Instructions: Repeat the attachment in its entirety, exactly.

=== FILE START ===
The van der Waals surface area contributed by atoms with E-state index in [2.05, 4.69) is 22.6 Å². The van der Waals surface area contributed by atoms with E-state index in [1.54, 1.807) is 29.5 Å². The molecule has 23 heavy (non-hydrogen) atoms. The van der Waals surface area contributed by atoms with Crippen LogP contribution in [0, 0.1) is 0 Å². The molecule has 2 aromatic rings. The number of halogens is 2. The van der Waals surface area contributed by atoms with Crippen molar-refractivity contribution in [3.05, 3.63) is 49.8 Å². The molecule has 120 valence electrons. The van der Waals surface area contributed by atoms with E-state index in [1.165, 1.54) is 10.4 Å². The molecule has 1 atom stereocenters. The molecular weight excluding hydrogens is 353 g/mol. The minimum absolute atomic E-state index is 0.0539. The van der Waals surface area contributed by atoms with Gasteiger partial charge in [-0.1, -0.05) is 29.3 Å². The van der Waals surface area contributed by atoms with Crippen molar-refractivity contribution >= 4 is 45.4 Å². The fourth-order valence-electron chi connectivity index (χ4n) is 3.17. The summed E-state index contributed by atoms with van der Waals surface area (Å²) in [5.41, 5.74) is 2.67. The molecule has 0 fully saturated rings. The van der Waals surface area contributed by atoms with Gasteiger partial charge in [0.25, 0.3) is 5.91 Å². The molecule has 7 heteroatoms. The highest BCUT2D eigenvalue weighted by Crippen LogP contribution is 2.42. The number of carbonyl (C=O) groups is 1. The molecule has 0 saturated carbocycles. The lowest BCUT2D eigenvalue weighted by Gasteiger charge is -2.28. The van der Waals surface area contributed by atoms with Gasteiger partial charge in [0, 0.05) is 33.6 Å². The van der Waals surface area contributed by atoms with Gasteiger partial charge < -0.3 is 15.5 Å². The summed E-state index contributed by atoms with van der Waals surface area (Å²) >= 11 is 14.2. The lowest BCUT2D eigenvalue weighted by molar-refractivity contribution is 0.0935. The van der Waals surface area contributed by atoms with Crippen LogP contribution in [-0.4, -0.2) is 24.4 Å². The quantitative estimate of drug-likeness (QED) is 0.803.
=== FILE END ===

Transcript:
The van der Waals surface area contributed by atoms with E-state index in [2.05, 4.69) is 22.6 Å². The van der Waals surface area contributed by atoms with E-state index in [1.54, 1.807) is 29.5 Å². The molecule has 23 heavy (non-hydrogen) atoms. The van der Waals surface area contributed by atoms with Crippen LogP contribution in [0, 0.1) is 0 Å². The molecule has 2 aromatic rings. The number of halogens is 2. The van der Waals surface area contributed by atoms with Crippen molar-refractivity contribution in [3.05, 3.63) is 49.8 Å². The molecule has 120 valence electrons. The van der Waals surface area contributed by atoms with E-state index in [1.165, 1.54) is 10.4 Å². The molecule has 1 atom stereocenters. The molecular weight excluding hydrogens is 353 g/mol. The minimum absolute atomic E-state index is 0.0539. The van der Waals surface area contributed by atoms with Gasteiger partial charge in [-0.1, -0.05) is 29.3 Å². The van der Waals surface area contributed by atoms with Crippen molar-refractivity contribution >= 4 is 45.4 Å². The fourth-order valence-electron chi connectivity index (χ4n) is 3.17. The summed E-state index contributed by atoms with van der Waals surface area (Å²) in [5.41, 5.74) is 2.67. The molecule has 0 fully saturated rings. The van der Waals surface area contributed by atoms with Gasteiger partial charge in [0.25, 0.3) is 5.91 Å². The molecule has 7 heteroatoms. The highest BCUT2D eigenvalue weighted by Crippen LogP contribution is 2.42. The number of carbonyl (C=O) groups is 1. The molecule has 0 saturated carbocycles. The lowest BCUT2D eigenvalue weighted by Gasteiger charge is -2.28. The van der Waals surface area contributed by atoms with Gasteiger partial charge in [0, 0.05) is 33.6 Å². The van der Waals surface area contributed by atoms with Gasteiger partial charge < -0.3 is 15.5 Å². The summed E-state index contributed by atoms with van der Waals surface area (Å²) >= 11 is 14.2. The lowest BCUT2D eigenvalue weighted by molar-refractivity contribution is 0.0935. The van der Waals surface area contributed by atoms with Crippen LogP contribution in [-0.4, -0.2) is 24.4 Å². The quantitative estimate of drug-likeness (QED) is 0.803.